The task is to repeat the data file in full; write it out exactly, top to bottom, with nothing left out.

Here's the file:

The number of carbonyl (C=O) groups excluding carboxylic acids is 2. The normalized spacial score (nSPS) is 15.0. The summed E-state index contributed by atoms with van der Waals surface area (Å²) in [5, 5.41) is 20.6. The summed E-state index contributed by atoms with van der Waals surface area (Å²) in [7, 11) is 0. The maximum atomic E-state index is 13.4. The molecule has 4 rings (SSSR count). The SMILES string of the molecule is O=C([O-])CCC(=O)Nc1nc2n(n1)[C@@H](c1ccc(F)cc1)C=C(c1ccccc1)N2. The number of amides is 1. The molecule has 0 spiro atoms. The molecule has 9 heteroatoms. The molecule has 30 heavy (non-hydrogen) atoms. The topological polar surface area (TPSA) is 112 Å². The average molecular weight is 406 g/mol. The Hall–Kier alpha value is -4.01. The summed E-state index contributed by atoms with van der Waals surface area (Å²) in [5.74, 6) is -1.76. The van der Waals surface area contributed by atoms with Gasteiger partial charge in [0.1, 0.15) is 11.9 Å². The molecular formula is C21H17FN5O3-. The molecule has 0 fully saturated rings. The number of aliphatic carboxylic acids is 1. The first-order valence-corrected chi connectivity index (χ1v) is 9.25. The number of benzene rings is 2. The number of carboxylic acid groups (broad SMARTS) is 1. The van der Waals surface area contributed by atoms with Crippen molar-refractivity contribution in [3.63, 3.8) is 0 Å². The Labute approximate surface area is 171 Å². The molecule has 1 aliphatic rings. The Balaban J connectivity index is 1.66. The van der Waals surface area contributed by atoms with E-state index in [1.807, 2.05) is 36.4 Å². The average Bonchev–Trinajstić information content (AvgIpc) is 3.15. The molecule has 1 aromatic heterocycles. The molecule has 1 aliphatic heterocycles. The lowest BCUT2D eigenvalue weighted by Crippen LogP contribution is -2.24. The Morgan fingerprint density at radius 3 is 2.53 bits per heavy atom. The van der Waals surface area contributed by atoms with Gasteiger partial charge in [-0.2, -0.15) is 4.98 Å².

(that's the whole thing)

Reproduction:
The number of carbonyl (C=O) groups excluding carboxylic acids is 2. The normalized spacial score (nSPS) is 15.0. The summed E-state index contributed by atoms with van der Waals surface area (Å²) in [5, 5.41) is 20.6. The summed E-state index contributed by atoms with van der Waals surface area (Å²) in [7, 11) is 0. The maximum atomic E-state index is 13.4. The molecule has 4 rings (SSSR count). The SMILES string of the molecule is O=C([O-])CCC(=O)Nc1nc2n(n1)[C@@H](c1ccc(F)cc1)C=C(c1ccccc1)N2. The number of amides is 1. The molecule has 0 spiro atoms. The molecule has 9 heteroatoms. The molecule has 30 heavy (non-hydrogen) atoms. The topological polar surface area (TPSA) is 112 Å². The average molecular weight is 406 g/mol. The Hall–Kier alpha value is -4.01. The summed E-state index contributed by atoms with van der Waals surface area (Å²) in [5.74, 6) is -1.76. The van der Waals surface area contributed by atoms with Gasteiger partial charge in [0.1, 0.15) is 11.9 Å². The molecular formula is C21H17FN5O3-. The molecule has 0 fully saturated rings. The number of aliphatic carboxylic acids is 1. The first-order valence-corrected chi connectivity index (χ1v) is 9.25. The number of benzene rings is 2. The number of carboxylic acid groups (broad SMARTS) is 1. The van der Waals surface area contributed by atoms with Crippen molar-refractivity contribution in [3.63, 3.8) is 0 Å². The Labute approximate surface area is 171 Å². The molecule has 1 aliphatic rings. The Balaban J connectivity index is 1.66. The van der Waals surface area contributed by atoms with E-state index in [1.807, 2.05) is 36.4 Å². The average Bonchev–Trinajstić information content (AvgIpc) is 3.15. The molecule has 1 aromatic heterocycles. The molecule has 1 aliphatic heterocycles. The lowest BCUT2D eigenvalue weighted by Crippen LogP contribution is -2.24. The Morgan fingerprint density at radius 3 is 2.53 bits per heavy atom. The van der Waals surface area contributed by atoms with Gasteiger partial charge in [-0.2, -0.15) is 4.98 Å².